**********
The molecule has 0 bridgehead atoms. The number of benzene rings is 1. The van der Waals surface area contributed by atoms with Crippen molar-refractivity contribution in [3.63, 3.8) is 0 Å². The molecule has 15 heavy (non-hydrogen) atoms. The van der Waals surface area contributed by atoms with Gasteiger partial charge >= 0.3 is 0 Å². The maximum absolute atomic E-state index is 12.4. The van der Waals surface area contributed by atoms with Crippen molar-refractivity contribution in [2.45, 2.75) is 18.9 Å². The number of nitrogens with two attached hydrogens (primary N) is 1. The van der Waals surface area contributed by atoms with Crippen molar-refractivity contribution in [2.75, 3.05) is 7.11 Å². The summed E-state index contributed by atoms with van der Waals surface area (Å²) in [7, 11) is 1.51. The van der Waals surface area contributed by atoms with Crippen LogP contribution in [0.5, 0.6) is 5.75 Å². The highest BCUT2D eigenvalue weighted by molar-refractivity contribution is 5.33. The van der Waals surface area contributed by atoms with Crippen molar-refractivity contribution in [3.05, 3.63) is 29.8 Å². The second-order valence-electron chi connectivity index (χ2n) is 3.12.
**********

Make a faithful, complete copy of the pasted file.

The molecule has 0 bridgehead atoms. The number of benzene rings is 1. The van der Waals surface area contributed by atoms with Crippen molar-refractivity contribution in [3.63, 3.8) is 0 Å². The molecule has 15 heavy (non-hydrogen) atoms. The van der Waals surface area contributed by atoms with Gasteiger partial charge >= 0.3 is 0 Å². The maximum absolute atomic E-state index is 12.4. The van der Waals surface area contributed by atoms with Crippen molar-refractivity contribution in [2.45, 2.75) is 18.9 Å². The number of nitrogens with two attached hydrogens (primary N) is 1. The van der Waals surface area contributed by atoms with Crippen molar-refractivity contribution in [2.75, 3.05) is 7.11 Å². The summed E-state index contributed by atoms with van der Waals surface area (Å²) in [7, 11) is 1.51. The van der Waals surface area contributed by atoms with Crippen LogP contribution in [0.5, 0.6) is 5.75 Å². The highest BCUT2D eigenvalue weighted by molar-refractivity contribution is 5.33. The van der Waals surface area contributed by atoms with Crippen molar-refractivity contribution in [3.05, 3.63) is 29.8 Å². The second-order valence-electron chi connectivity index (χ2n) is 3.12.